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Thread: Did Kafka suffer from BDD?

  1. #1
    Executioner, protect me Kyriakos's Avatar
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    Did Kafka suffer from BDD?

    BDD (Body Dysmorphic Disorder) is a mental illness that causes one to see either entirely imagined uglyness in his form, or exagerate real flaws, to the point where it becomes difficult for him to function socially.

    A few notes in Kafka's diary seem to point to the direction that he might have had some variant of this illness. Also in at least one of his letters to Felice he claims that he is ugly, but that this might be just imaginary, and that she might even think he is beautiful.

    BDD could explain some of his tragic life, since it is associated with depression and even suicidal ideation.

  2. #2
    Registered User ForrestJG's Avatar
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    One mental illness that is palpable, and which is generally agreed, that Kafka had, was social anxiety disorder. This is why Kafka remained reticent in social settings and was timid and would have to be dragged to school in his unbearable early years. This also explains why Kafka had but few friends. I know Max Brod was a close friend, but his only close friend. It often leads to depression and when in social settings, one feels one is being judged by others which leads to the scrutiny of oneself and ones appearance. This could explain why Kafka may have viewed himself as ugly. Kafka truly led a troubled existence. And I think this is why Kafka didn't wish his tales published, out of fear of judgement. Thank goodness Max Brod went against his demands!
    ''The meaning of life is that it ends'' - Franz Kafka

  3. #3
    Kafka's friend, Max Brod, said Kafka found humour in his dark works - especially "The Trial", which he thought a hoot, laughing so hard while reading the first chapter aloud, that he repeatedly had to stop to collect himself. Kafka also wrote to Felice Bauer: "I can laugh, Felice, don't doubt that. I'm even known for my propensity to laugh."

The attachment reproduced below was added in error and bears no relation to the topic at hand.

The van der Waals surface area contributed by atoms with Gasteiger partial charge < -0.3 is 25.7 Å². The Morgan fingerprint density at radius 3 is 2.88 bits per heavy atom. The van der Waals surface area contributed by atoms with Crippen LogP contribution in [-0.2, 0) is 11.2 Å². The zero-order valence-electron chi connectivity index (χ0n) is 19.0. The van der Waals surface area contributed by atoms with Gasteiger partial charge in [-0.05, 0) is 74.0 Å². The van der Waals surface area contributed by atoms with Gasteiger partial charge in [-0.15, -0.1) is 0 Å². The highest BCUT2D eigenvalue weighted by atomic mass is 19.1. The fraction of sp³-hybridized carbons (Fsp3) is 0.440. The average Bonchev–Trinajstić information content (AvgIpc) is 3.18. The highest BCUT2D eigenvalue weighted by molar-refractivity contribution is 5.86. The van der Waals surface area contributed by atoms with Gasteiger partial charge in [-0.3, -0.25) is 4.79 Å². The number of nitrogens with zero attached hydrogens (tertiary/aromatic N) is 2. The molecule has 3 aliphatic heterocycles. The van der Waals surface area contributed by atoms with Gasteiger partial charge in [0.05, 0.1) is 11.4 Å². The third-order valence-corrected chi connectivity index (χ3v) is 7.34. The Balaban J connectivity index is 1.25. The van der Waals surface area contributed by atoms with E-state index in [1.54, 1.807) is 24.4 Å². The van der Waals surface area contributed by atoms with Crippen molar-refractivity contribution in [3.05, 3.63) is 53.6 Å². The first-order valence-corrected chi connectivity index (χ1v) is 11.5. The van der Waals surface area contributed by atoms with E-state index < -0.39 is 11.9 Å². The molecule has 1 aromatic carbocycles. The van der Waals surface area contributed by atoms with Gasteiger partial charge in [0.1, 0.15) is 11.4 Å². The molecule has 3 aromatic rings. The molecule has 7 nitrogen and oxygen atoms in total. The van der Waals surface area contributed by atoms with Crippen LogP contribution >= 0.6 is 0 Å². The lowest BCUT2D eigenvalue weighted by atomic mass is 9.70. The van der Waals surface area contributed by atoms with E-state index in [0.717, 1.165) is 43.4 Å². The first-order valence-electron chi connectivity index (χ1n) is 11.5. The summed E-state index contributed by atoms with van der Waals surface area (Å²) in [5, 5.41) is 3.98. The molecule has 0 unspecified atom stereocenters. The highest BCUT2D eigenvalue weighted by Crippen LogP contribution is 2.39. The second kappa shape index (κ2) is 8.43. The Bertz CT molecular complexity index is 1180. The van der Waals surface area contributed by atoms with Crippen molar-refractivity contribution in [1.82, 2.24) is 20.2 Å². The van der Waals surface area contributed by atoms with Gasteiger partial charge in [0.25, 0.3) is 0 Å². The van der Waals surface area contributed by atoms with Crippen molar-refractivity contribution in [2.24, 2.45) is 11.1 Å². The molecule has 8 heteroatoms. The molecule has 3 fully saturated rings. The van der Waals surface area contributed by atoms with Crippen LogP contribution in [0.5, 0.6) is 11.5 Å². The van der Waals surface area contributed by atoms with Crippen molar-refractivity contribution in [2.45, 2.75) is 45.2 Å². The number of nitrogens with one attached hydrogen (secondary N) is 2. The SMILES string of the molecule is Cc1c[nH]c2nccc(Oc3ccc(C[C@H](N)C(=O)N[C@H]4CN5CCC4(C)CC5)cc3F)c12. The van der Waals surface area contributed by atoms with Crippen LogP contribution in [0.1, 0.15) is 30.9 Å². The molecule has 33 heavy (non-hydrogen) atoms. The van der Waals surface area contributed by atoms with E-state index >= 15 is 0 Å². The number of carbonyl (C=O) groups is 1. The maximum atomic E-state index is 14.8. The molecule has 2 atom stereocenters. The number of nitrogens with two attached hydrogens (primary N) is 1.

So he was not always depressed, that is a myth.
    There is hope, but not for us.

  4. #4
    Registered User kiki1982's Avatar
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    I know he had low self-confidence, I think which he rather put down to his father (Brief an den Vater - Letter to Father which was never published), but I don't think he was depressed at all, not judging by The Castle anyway.

    He was a lawyer, employed in insurance and I think in charge of looking for reasons not to pay people out. He was later diagnosed with tuberculosis and put on early retirement. So, first he was ruining people's lives with legalese they did not understand - reminiscent of The Trial - and then he is completely useless. He had an extremely domineering father who forced him to do law instead of promoting his writing skills. He actually had to be convinced by his sisters that his writings were worthy of publishing. Initially he wrote to relieve his feelings. Kafka was never really introduced to Jewish religion apart from on holidays and Kafka felt (I imagine) that to be something like pretending. He at least found it slightly emptying as he said about his Bar Mitswah that it was the most useless day in his life (or something similar). So the whole of his work draws on domineering characters, useless living and systems and religion as a point of ridicule.

    I don't think he was socially bad, rather very very self-aware because he was always looking for approval of his father who was a tirant (and which he never got despite being such a great mind). He was engaged three times and found love in the end, but, as in his writings, he was very long-winded in his letters to his fiancées. He could go on and on and on about his feelings and his problems to bind with a woman (possiby down to the bad image he had of family and possibly being afraid of becoming like his father).

    Depressed permanently, no; socially dysfunctional, no, rather extremely able (more able than most people I would say).
    One has to laugh before being happy, because otherwise one risks to die before having laughed.

    "Je crains [...] que l'âme ne se vide à ces passe-temps vains, et que le fin du fin ne soit la fin des fins." (Edmond Rostand, Cyrano de Bergerac, Acte III, Scène VII)

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